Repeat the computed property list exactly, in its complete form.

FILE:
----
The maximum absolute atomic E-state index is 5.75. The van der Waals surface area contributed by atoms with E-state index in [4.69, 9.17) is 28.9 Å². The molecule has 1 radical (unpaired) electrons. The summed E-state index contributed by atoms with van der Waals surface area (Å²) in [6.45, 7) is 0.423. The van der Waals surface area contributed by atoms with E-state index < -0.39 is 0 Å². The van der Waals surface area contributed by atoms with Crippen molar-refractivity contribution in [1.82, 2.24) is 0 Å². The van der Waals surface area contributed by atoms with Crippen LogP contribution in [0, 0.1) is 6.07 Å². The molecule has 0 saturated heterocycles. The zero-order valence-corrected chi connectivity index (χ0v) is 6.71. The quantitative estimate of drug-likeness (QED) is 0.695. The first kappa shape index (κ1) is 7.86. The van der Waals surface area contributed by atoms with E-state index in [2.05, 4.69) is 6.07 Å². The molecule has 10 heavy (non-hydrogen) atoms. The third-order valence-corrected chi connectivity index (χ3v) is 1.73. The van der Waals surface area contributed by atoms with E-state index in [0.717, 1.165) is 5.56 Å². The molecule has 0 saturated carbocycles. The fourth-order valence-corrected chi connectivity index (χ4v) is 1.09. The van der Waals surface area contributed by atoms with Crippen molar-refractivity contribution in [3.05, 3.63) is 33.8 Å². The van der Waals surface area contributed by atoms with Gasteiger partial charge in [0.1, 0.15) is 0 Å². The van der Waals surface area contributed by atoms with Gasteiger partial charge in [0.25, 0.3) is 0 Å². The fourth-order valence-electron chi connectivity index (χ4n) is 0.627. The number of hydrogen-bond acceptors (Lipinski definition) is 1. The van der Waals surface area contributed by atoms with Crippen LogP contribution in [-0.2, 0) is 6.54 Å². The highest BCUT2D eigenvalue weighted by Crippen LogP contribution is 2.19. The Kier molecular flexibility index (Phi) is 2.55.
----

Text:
The maximum absolute atomic E-state index is 5.75. The van der Waals surface area contributed by atoms with E-state index in [4.69, 9.17) is 28.9 Å². The molecule has 1 radical (unpaired) electrons. The summed E-state index contributed by atoms with van der Waals surface area (Å²) in [6.45, 7) is 0.423. The van der Waals surface area contributed by atoms with E-state index < -0.39 is 0 Å². The van der Waals surface area contributed by atoms with Crippen molar-refractivity contribution in [1.82, 2.24) is 0 Å². The van der Waals surface area contributed by atoms with Crippen LogP contribution in [0, 0.1) is 6.07 Å². The molecule has 0 saturated heterocycles. The zero-order valence-corrected chi connectivity index (χ0v) is 6.71. The quantitative estimate of drug-likeness (QED) is 0.695. The first kappa shape index (κ1) is 7.86. The van der Waals surface area contributed by atoms with E-state index in [2.05, 4.69) is 6.07 Å². The molecule has 10 heavy (non-hydrogen) atoms. The third-order valence-corrected chi connectivity index (χ3v) is 1.73. The van der Waals surface area contributed by atoms with E-state index in [0.717, 1.165) is 5.56 Å². The molecule has 0 saturated carbocycles. The fourth-order valence-corrected chi connectivity index (χ4v) is 1.09. The van der Waals surface area contributed by atoms with Crippen molar-refractivity contribution in [3.05, 3.63) is 33.8 Å². The van der Waals surface area contributed by atoms with Gasteiger partial charge in [0.1, 0.15) is 0 Å². The van der Waals surface area contributed by atoms with Gasteiger partial charge in [0.25, 0.3) is 0 Å². The fourth-order valence-electron chi connectivity index (χ4n) is 0.627. The number of hydrogen-bond acceptors (Lipinski definition) is 1. The van der Waals surface area contributed by atoms with Crippen LogP contribution in [-0.2, 0) is 6.54 Å². The highest BCUT2D eigenvalue weighted by Crippen LogP contribution is 2.19. The Kier molecular flexibility index (Phi) is 2.55.